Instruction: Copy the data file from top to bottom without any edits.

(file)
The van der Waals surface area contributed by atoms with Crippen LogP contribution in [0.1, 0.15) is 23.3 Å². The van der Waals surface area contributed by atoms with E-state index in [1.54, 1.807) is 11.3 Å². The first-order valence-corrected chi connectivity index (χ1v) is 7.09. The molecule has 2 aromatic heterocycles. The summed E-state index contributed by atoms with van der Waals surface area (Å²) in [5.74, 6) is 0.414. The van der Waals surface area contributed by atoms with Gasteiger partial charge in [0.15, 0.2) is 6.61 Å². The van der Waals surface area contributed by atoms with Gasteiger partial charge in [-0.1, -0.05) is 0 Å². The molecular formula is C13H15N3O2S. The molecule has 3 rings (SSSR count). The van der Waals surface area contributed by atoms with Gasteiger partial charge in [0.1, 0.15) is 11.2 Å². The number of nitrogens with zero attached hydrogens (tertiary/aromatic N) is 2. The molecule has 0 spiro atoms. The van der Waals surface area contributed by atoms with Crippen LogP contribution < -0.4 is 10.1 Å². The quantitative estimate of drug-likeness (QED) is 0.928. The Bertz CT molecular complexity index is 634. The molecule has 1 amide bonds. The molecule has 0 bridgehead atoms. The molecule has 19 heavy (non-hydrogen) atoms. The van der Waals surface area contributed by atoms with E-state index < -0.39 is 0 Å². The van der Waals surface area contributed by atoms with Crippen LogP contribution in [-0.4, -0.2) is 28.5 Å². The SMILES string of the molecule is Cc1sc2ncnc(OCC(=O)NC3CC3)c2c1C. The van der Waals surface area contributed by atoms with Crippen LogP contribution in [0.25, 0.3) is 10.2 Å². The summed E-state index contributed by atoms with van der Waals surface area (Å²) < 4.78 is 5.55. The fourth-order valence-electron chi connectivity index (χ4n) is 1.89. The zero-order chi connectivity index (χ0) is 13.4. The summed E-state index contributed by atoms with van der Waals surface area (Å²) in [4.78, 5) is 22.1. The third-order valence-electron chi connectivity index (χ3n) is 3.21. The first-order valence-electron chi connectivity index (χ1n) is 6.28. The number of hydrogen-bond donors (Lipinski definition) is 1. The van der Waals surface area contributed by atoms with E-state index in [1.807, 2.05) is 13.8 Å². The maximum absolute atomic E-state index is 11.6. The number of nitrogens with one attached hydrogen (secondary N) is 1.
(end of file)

The van der Waals surface area contributed by atoms with Crippen LogP contribution in [0.1, 0.15) is 23.3 Å². The van der Waals surface area contributed by atoms with E-state index in [1.54, 1.807) is 11.3 Å². The first-order valence-corrected chi connectivity index (χ1v) is 7.09. The molecule has 2 aromatic heterocycles. The summed E-state index contributed by atoms with van der Waals surface area (Å²) in [5.74, 6) is 0.414. The van der Waals surface area contributed by atoms with Gasteiger partial charge in [0.15, 0.2) is 6.61 Å². The van der Waals surface area contributed by atoms with Gasteiger partial charge in [-0.1, -0.05) is 0 Å². The molecular formula is C13H15N3O2S. The molecule has 3 rings (SSSR count). The van der Waals surface area contributed by atoms with Gasteiger partial charge in [0.1, 0.15) is 11.2 Å². The number of nitrogens with zero attached hydrogens (tertiary/aromatic N) is 2. The molecule has 0 spiro atoms. The van der Waals surface area contributed by atoms with Crippen LogP contribution < -0.4 is 10.1 Å². The quantitative estimate of drug-likeness (QED) is 0.928. The Bertz CT molecular complexity index is 634. The molecule has 1 amide bonds. The molecule has 0 bridgehead atoms. The molecule has 19 heavy (non-hydrogen) atoms. The van der Waals surface area contributed by atoms with E-state index < -0.39 is 0 Å². The van der Waals surface area contributed by atoms with Crippen LogP contribution in [-0.4, -0.2) is 28.5 Å². The SMILES string of the molecule is Cc1sc2ncnc(OCC(=O)NC3CC3)c2c1C. The van der Waals surface area contributed by atoms with Crippen LogP contribution in [0.25, 0.3) is 10.2 Å². The summed E-state index contributed by atoms with van der Waals surface area (Å²) < 4.78 is 5.55. The fourth-order valence-electron chi connectivity index (χ4n) is 1.89. The zero-order chi connectivity index (χ0) is 13.4. The summed E-state index contributed by atoms with van der Waals surface area (Å²) in [4.78, 5) is 22.1. The third-order valence-electron chi connectivity index (χ3n) is 3.21. The first-order valence-electron chi connectivity index (χ1n) is 6.28. The number of hydrogen-bond donors (Lipinski definition) is 1. The van der Waals surface area contributed by atoms with E-state index in [1.807, 2.05) is 13.8 Å². The maximum absolute atomic E-state index is 11.6. The number of nitrogens with one attached hydrogen (secondary N) is 1.